The Southwestern Historical Quarterly, Volume 82, July 1978 - April, 1979 Page: 344
The following text was automatically extracted from the image on this page using optical character recognition software:
Southwestern Historical Quarterly
The study concludes with a description of log cultural regions in
Texas. Based upon different environments and population origins, five
areas are defined in the north, central, and east sections of the state-
areas primarily settled by Germans and Anglo-Americans.
Due to the remote locations of log buildings and the lack of interest
in their preservation and use, this folk architecture is rapidly disappear-
ing. By organizing the TLCR, Professor Jordan has performed an in-
valuable service for posterity. His book, which makes the findings of the
survey available, is an important addition to our knowledge of folk
customs and architecture. With meticulous care and study he has an-
alyzed the evidence and presented conclusions in clear, easy-to-read
text. This is amplified by numerous photographs, both historic and
contemporary, and numerous maps and diagrams. Sensitive observa-
tions on the esthetics of log construction complete the work. This book
is highly recommended to those interested in log construction and
Texas Tech University WILLARD B. ROBINSON
Impressions of the Texas Panhandle. By Michael Frary. (College Station:
Texas A&M University Press, 1977. Pp. 112. Illustrations. $24.5-0.)
The Texas Panhandle is a special place that few people know first hand.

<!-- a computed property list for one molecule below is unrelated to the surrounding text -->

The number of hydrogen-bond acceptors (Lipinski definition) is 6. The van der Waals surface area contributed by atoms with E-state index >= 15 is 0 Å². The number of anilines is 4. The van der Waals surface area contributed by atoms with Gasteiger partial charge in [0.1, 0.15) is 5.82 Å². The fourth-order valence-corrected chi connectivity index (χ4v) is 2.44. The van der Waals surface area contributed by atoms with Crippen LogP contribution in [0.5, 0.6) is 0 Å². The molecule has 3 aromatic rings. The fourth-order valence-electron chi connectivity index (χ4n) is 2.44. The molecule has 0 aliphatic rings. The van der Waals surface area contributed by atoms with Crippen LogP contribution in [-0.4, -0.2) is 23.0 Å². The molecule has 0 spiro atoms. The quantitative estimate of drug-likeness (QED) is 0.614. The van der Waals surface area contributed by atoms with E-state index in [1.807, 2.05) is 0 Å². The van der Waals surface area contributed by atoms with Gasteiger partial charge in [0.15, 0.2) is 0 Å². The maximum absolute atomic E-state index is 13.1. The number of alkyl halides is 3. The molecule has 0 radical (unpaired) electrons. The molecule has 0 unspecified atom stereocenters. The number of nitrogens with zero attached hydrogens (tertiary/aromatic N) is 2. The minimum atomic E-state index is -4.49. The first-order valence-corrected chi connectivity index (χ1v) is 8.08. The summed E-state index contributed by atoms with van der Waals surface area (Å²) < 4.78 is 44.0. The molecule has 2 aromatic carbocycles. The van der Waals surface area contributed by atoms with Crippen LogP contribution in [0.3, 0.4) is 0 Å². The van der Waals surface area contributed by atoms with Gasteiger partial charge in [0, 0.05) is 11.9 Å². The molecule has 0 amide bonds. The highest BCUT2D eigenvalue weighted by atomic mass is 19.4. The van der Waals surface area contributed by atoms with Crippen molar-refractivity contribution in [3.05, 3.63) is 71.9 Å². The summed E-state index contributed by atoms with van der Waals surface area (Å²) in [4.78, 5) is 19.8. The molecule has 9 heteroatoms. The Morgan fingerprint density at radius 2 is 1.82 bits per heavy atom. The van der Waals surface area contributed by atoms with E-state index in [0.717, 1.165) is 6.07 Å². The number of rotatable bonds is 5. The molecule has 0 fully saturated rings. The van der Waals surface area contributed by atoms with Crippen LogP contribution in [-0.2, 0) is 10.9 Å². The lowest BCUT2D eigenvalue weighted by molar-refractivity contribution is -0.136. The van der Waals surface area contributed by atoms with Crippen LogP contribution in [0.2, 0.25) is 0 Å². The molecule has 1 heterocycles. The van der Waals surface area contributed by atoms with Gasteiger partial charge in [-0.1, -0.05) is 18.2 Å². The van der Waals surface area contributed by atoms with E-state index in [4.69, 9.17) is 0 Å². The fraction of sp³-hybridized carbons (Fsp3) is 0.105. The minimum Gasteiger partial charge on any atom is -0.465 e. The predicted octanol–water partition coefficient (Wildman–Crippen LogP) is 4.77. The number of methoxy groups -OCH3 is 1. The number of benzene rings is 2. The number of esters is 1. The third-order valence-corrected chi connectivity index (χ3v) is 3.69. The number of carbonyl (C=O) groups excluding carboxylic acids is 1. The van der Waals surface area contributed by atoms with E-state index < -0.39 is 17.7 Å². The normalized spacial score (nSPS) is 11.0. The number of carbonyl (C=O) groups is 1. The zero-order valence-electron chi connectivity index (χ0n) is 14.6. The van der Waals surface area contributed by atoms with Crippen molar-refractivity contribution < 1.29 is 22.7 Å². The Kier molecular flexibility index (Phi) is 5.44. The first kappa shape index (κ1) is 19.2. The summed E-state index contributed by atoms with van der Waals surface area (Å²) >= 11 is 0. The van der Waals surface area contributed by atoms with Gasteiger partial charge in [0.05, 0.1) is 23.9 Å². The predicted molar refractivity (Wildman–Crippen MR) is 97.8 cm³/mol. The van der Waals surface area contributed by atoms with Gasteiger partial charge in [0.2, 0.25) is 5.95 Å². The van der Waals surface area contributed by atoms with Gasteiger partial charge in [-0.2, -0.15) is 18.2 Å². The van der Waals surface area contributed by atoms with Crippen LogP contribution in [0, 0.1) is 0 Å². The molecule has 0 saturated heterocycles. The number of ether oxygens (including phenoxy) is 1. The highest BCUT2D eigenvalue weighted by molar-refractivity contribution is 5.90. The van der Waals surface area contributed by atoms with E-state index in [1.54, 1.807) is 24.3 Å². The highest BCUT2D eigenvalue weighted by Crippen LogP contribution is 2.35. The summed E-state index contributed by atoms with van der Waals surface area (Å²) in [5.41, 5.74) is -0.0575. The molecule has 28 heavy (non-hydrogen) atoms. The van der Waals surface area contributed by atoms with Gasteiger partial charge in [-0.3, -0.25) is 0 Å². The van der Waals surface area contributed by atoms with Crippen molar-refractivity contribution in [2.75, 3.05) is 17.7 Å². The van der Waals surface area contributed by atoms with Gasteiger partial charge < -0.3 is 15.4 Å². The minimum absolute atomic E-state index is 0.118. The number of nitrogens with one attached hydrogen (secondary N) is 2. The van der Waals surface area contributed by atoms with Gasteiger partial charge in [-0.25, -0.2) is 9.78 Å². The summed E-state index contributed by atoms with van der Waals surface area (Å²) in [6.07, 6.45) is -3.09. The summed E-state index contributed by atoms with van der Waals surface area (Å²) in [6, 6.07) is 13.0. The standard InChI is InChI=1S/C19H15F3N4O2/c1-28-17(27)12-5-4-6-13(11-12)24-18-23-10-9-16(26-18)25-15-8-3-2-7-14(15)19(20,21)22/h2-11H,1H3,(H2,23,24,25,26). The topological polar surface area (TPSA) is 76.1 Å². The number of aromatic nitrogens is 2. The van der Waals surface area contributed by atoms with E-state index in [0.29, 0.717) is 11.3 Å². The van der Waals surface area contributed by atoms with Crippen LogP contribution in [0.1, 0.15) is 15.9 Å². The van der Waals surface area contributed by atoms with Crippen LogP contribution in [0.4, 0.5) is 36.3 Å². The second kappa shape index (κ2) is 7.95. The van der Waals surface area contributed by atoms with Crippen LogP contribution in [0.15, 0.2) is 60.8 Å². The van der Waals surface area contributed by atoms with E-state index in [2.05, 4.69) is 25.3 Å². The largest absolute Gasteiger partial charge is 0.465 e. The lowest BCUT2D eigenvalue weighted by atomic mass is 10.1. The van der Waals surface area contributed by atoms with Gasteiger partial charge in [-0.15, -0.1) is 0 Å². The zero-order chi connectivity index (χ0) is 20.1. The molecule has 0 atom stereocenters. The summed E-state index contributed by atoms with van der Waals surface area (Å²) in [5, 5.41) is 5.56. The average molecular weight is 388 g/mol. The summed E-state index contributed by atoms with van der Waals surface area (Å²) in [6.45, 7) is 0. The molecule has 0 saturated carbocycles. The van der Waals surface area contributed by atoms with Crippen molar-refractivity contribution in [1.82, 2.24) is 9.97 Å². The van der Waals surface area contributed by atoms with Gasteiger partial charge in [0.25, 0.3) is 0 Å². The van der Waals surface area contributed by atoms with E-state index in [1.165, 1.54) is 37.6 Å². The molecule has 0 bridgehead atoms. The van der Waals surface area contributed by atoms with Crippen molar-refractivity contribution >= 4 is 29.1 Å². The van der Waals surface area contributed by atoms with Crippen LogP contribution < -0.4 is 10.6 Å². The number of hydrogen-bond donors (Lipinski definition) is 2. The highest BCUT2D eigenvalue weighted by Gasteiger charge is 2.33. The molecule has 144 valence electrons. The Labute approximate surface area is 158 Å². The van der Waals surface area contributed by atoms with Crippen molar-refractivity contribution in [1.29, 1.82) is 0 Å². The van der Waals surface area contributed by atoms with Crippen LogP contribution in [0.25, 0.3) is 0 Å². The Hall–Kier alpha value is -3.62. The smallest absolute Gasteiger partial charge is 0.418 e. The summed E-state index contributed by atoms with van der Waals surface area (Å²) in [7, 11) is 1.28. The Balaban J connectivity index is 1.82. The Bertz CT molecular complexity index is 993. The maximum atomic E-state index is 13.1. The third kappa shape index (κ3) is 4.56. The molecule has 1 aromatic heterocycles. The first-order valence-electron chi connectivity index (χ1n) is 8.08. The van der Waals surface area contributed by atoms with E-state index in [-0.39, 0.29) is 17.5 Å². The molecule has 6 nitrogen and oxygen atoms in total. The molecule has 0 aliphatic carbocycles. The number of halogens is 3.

Artist Michael Frary, of the University of Texas at Austin, was one of those
who stereotyped the Panhandle as "hot and dusty or cold and icy and just
a lot of flat land" until he spent a few days there, talked with some of the
residents, and painted a few pictures. This book is the result. Like his Big
Thicket book, this is an outsider's view of a distinct region of the state, but
Frary warms quickly to his task and the sixty-four color plates and numerous
black and white illustrations depict various parts of the Panhandle from a
small sunflower silhouetted against the sun to a new moon over Lubbock.
The book is nothing more or less than Frary's impressions transferred to
watercolor and magnificently reproduced in color and delivered to us in a
fine package by the Texas A&M University Press.
Amon Carter Museum RON TYLER
William Henry Gaston: A Builder of Dallas. By Ralph A. Widener, Jr.
(Dallas: Historical Publishing Co., 1977. Pp. vii+50. Foreword, ac-
In the foreword to William Henry Gaston: A Builder of Dallas, Mr.
Here’s what’s next.
This issue can be searched. Note: Results may vary based on the legibility of text within the document.
Citing and Sharing
Basic information for referencing this web page. We also provide extended guidance on usage rights, references, copying or embedding.
Reference the current page of this Periodical.
Texas State Historical Association. The Southwestern Historical Quarterly, Volume 82, July 1978 - April, 1979, periodical, 1978/1979; Austin, Texas. (texashistory.unt.edu/ark:/67531/metapth101206/m1/396/?rotate=90: accessed April 29, 2017), University of North Texas Libraries, The Portal to Texas History, texashistory.unt.edu; crediting Texas State Historical Association.